Date published: 2020-08-03
Rated 4 out of 5 by from Theories of Knowledge The subject is very specialized and seemed designed for someone with more experience in the field or someone studying that subject. It clearly needed to be supported by the course book. The lectures were very dense with a great deal of information to absorb. Graphics were greatly appreciated. I wouldn't recommend this for a novice level.
Date published: 2020-06-04
Rated 5 out of 5 by from Rewarding Course I enthusiastically recommend Professor Kelly's Language and the Mind. I have been listening to or watching the Great Courses for years, and have over 120 of them on my shelves, so when I say this course is one of the best I have enjoyed I consider that very high praise. I agree with other reviewers that Professor Kelly is extremely well organized and presents the material with exceptional clarity (and there is a lot of material!) The course really requires us to pay attention and rewards that attention. I knew very quickly that I would want to go through this course again. I would stress that this course draws on a wide number of disciplines, including Philosophy, Linguistics, Evolution, Psychology, and Neuroscience. But it does not come across as merely a serial presentation of interesting facts and ideas; rather it all coheres into a presentation designed to lead us to a particular way of conceiving of language and of the mind.
Date published: 2020-05-31
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Language and the Mind
Course Trailer
Language in Mind
1: Language in Mind

What is the human mind and how could it have developed language? Learn why dualism, materialism, structuralism, and reductionism—all captivating and forward-thinking mind models of their time—have each come up short. Instead, explore the fascinating concept of emergentism and learn why this model offers the best framework for understanding the development of language.

31 min
Language as a System
2: Language as a System

Explore the five components of language—pragmatics, syntax, semantics, morphology, and phonetics—and how they each contribute to the meaning of language. Learn the ways in which language is, and is not, similar to other systems in the body, and the specific reasons why learning a second language can be so challenging.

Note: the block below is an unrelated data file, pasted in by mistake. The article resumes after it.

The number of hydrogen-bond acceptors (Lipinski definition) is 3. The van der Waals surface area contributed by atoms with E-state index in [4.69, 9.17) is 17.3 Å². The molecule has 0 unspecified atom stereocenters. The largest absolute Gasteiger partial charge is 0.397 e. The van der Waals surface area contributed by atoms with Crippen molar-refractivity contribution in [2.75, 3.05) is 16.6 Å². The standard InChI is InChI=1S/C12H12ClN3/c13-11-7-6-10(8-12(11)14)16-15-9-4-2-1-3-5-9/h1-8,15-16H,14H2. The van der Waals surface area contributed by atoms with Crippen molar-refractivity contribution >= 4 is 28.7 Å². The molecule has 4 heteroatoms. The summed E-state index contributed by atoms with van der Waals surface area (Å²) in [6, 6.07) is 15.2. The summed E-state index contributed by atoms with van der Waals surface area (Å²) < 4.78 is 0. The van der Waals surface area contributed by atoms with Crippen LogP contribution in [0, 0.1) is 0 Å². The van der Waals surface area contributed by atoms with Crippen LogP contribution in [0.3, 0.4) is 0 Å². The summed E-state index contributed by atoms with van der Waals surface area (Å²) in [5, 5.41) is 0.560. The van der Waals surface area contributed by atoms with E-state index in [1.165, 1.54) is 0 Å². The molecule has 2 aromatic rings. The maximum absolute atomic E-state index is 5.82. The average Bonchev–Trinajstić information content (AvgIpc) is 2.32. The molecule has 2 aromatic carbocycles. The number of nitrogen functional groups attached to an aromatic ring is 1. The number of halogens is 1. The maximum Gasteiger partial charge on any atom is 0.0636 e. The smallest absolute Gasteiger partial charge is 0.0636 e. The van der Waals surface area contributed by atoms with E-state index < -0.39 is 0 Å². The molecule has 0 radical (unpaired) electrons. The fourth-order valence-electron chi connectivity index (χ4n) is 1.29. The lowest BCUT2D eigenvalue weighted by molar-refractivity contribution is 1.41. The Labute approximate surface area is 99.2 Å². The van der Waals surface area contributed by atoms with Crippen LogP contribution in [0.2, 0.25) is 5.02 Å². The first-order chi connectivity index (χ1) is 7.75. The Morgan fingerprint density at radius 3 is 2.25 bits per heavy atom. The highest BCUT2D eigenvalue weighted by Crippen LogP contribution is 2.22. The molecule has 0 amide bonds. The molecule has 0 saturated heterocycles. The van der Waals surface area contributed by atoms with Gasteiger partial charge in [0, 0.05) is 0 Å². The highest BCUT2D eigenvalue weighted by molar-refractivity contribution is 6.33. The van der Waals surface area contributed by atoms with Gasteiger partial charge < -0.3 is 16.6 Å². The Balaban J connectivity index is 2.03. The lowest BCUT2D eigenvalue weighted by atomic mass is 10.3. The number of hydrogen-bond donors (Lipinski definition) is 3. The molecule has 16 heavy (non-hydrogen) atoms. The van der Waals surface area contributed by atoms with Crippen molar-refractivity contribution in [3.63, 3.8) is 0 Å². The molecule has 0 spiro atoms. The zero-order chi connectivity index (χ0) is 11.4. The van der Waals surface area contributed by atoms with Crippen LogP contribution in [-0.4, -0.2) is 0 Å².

29 min
Eleven Linguistic Universals
3: Eleven Linguistic Universals

While other animals have ways to communicate information, the universal properties of language distinguish us from all other species. Learn about the fascinating aspects of language we take for granted every day: our ability to use symbols, understand rules, generate novel utterances, speak about the past and future, and even purposefully lie. All of these universals, and more, have allowed language to become our greatest tool.

33 min
Communication in the Animal Kingdom
4: Communication in the Animal Kingdom

Could language be considered an organism whose only natural habitat is the human mind? Explore the fascinating results of our efforts to analyze and influence animal communication. What have we learned about our own relationship with language as we have studied honeybees, songbirds, vervet monkeys, chimpanzees, and dolphins?

33 min
Genes, Brains, and Evolution
5: Genes, Brains, and Evolution

While there is no single gene for language or any other complex human system, specific aspects of the human genome and our biology create the perfect biological environment for the development of language. Explore the important relationship between the brain’s Broca’s and Wernicke’s areas and the significance of the gene FOXP2. From an evolutionary point of view, could language be “a new machine built out of old parts”?